Salvatore "Sam" Anello, the Indiana man accused of negligent homicide in the death of his granddaughter Chloe Wiegand, said what happens in the criminal investigation is not important because "the worst thing" has already happened. In an exclusive interview with CBS News, Anello spoke for the first time about the moment 18-month-old Wiegand fell from his grasp out of a cruise ship window in Puerto Rico.
"Chloe being gone is the worst thing ever. So I'm like, whatever," Anello said. "There's nothing worse that they could do to me than what's already happened."
Wiegand fell 150 feet from a Royal Caribbean cruise ship docked in Puerto Rico in July. Anello was holding the girl up against what he thought was a bank of closed windows, when she slipped from his grasp. Despite the family's wishes not to pursue charges, Puerto Rican prosecutors have charged him with negligent homicide.
"Whether, you know, they find me guilty of whatever or not. It's inconsequential because of what has already happened is so horrible," Anello said.
Anello told CBS News correspondent David Begnaud that he is colorblind and believes that may have contributed to him not realizing the window was open.
"Some of the people who've been on the boat have written to me and said, 'David, the windows are tinted, and so it is pretty easy to recognize that it's open,'" Begnaud said.
"I'm colorblind, David," Anello said. "I don't know. I just never saw it. … I've been told that that's a reason that it might have happened."
Anello recalled looking for Chloe on the floor after she fell before realizing she had fallen out of the ship.
"I saw her fall. I saw her fall the whole way down. I saw her fall, and I was just in disbelief. I was like, 'Oh my God,' ... And then I just remember screaming that I thought there was glass," he said.
"Walk me through what you remember," Begnaud said.
"So she's down at the — looking at the — out the window, and the glass. I bent down by her, and then we always, like, when you're — whenever we were at hockey games, we would bang on the glass, and it was fun, you know? So when I knelt down to be with her at that level, I couldn't reach the glass, really, with my fingertips, so I knew she couldn't. So that's when I decided I'd pick her up," he said. "So I, you know, was trying to stand her on the railing. And it happened in seconds." "Can you show me how you were holding her? Like, was it kind of a bear hug, or was it —," Begnaud said.
"Kind of, yeah. I was trying to hold her like that. From what I remember. ... I had her, and I was trying to knock on the glass. And at that point I'm like, 'Well, I'm going to have to lean farther for her to be able to reach it,' right? Because I thought it was farther out than I expected," he said.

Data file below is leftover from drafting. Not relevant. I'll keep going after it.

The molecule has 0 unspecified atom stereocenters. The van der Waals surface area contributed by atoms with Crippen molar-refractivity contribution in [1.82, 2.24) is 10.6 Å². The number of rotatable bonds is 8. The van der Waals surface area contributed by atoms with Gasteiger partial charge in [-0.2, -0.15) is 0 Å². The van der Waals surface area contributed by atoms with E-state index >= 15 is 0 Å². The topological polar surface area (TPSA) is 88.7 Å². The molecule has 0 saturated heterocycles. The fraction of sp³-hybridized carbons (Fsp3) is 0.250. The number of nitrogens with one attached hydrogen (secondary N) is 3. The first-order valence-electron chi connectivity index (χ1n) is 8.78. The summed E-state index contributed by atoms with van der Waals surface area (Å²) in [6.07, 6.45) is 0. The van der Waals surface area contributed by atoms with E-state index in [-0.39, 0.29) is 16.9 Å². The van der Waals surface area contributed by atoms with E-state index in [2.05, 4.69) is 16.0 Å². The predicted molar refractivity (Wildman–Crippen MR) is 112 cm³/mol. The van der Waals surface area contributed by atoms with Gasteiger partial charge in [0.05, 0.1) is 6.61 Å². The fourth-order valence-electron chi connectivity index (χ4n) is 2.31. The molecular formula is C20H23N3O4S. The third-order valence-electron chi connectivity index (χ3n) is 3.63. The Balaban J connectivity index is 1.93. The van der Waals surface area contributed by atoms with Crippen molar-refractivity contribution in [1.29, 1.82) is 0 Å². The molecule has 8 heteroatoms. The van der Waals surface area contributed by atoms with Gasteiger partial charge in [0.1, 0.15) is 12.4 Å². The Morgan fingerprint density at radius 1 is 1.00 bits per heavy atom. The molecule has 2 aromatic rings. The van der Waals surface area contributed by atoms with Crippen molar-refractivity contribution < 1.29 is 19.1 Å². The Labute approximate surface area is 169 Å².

Anello said at one point he had one arm around her and the other arm was trying to knock on the glass.
"I think that's the point where she slipped out of me," Anello said. "At no point during that whole incident did I think that, well, she fell out. It was, like, it was unbelievable. It's like it disappeared. It's like the glass disappeared."
"I don't know if there's a feeling more helpless than watching her fall —," Begnaud said.
"No," Anello said. "This seems like it's all not real. She's such a beautiful little girl, a perfect little girl … smart little girl, smart little girl that everybody should have been able to know, that everybody should have been able to know."
"The video that CBS News saw, and I saw myself, appears to show you holding Chloe above the railing and over the railing ... I have to think a juror who watches that may think, 'That was reckless,'" Begnaud said.
"Not knowing that there wasn't glass there, if somehow I thought that she was going beyond the glass, I wouldn't have done it. I would have been appalled," Anello said. "I wouldn't mess around with Chloe in — that kind of — or anybody with a dangerous kind of — never. Never. ... If there was some kind of warning sign, we wouldn't even have been near it. We wouldn't even have been near it."
"Who do you blame in this situation?" Begnaud asked.
"The more and more days go by, you know, initially I couldn't — I couldn't help but blame myself. But I know that — I know that I — if there was a sign, if there was something that indicated there was a chance for that window to be an opening, that this wouldn't happen," Anello said.
"You blame the cruise line?" Begnaud asked.
"I do," he said. "I just want them to fix the boat. Just fix it. Just fix the boat."
"What was your lowest point?" Begnaud asked.
"I don't know if I've reached it yet. What's keeping me going now is the process right now, and when it's over, regardless of the outcome, I think I'm going to need some — some help."
The surveillance video shown to CBS News by attorney Michael Winkleman, who represents Chloe's family but not Anello in his criminal case, appeared to show that the time it took for Anello to pick Chloe up and hold her up to a window above the railing before she fell was about six seconds. But CBS News has since learned that video was not in real time. The incident actually lasted more than 30 seconds.
Winkleman said the video he showed CBS News was the same format he received from prosecutors.
"Any variation in time likely has to do with software issues," he said in a statement. "Most importantly, whether it was five, 10 or 30 seconds does nothing to change the fact that Sam reasonably believed that the window was closed."
Anello is due back in court December 17. He faces three years in prison if convicted.
Winkleman showed CBS News medical records seeming to support Anello's claim that he is colorblind. Chloe's parents plan to file suit against Royal Caribbean before the end of the year.
In a statement, the cruise line called this a tragic accident and said it would have no further comment, out of respect for the family and because of the pending court case.